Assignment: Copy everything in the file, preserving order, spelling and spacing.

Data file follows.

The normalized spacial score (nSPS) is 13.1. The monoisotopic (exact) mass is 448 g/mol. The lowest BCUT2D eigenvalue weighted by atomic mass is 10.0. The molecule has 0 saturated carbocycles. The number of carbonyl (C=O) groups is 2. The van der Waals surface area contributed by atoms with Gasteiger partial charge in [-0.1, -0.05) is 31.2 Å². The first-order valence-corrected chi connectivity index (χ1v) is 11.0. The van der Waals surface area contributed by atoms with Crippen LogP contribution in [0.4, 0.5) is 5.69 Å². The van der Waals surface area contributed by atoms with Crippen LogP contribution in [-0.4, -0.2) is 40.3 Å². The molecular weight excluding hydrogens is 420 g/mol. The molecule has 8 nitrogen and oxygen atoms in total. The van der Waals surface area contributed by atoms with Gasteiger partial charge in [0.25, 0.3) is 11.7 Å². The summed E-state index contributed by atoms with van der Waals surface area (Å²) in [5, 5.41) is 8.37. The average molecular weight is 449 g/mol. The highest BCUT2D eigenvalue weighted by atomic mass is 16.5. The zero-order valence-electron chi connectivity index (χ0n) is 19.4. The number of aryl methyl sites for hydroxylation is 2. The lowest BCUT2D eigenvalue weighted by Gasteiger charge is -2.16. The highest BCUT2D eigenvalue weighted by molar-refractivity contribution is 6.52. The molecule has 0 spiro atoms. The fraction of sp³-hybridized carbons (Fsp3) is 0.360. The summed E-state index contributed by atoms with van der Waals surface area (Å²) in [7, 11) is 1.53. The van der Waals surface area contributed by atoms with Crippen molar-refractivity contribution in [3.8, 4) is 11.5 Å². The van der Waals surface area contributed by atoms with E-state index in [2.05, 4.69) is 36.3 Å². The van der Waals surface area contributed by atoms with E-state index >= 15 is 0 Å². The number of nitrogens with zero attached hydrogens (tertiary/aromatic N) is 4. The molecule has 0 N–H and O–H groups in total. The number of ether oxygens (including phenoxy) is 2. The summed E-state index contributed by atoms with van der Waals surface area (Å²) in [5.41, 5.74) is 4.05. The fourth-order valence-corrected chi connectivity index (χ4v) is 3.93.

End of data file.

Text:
The normalized spacial score (nSPS) is 13.1. The monoisotopic (exact) mass is 448 g/mol. The lowest BCUT2D eigenvalue weighted by atomic mass is 10.0. The molecule has 0 saturated carbocycles. The number of carbonyl (C=O) groups is 2. The van der Waals surface area contributed by atoms with Gasteiger partial charge in [-0.1, -0.05) is 31.2 Å². The first-order valence-corrected chi connectivity index (χ1v) is 11.0. The van der Waals surface area contributed by atoms with Crippen LogP contribution in [0.4, 0.5) is 5.69 Å². The van der Waals surface area contributed by atoms with Crippen LogP contribution in [-0.4, -0.2) is 40.3 Å². The molecular weight excluding hydrogens is 420 g/mol. The molecule has 8 nitrogen and oxygen atoms in total. The van der Waals surface area contributed by atoms with Gasteiger partial charge in [0.25, 0.3) is 11.7 Å². The summed E-state index contributed by atoms with van der Waals surface area (Å²) in [5, 5.41) is 8.37. The average molecular weight is 449 g/mol. The highest BCUT2D eigenvalue weighted by atomic mass is 16.5. The zero-order valence-electron chi connectivity index (χ0n) is 19.4. The number of aryl methyl sites for hydroxylation is 2. The lowest BCUT2D eigenvalue weighted by Gasteiger charge is -2.16. The highest BCUT2D eigenvalue weighted by molar-refractivity contribution is 6.52. The molecule has 0 spiro atoms. The fraction of sp³-hybridized carbons (Fsp3) is 0.360. The summed E-state index contributed by atoms with van der Waals surface area (Å²) in [7, 11) is 1.53. The van der Waals surface area contributed by atoms with Crippen molar-refractivity contribution in [3.8, 4) is 11.5 Å². The van der Waals surface area contributed by atoms with E-state index in [2.05, 4.69) is 36.3 Å². The van der Waals surface area contributed by atoms with E-state index >= 15 is 0 Å². The number of nitrogens with zero attached hydrogens (tertiary/aromatic N) is 4. The molecule has 0 N–H and O–H groups in total. The number of ether oxygens (including phenoxy) is 2. The summed E-state index contributed by atoms with van der Waals surface area (Å²) in [5.41, 5.74) is 4.05. The fourth-order valence-corrected chi connectivity index (χ4v) is 3.93.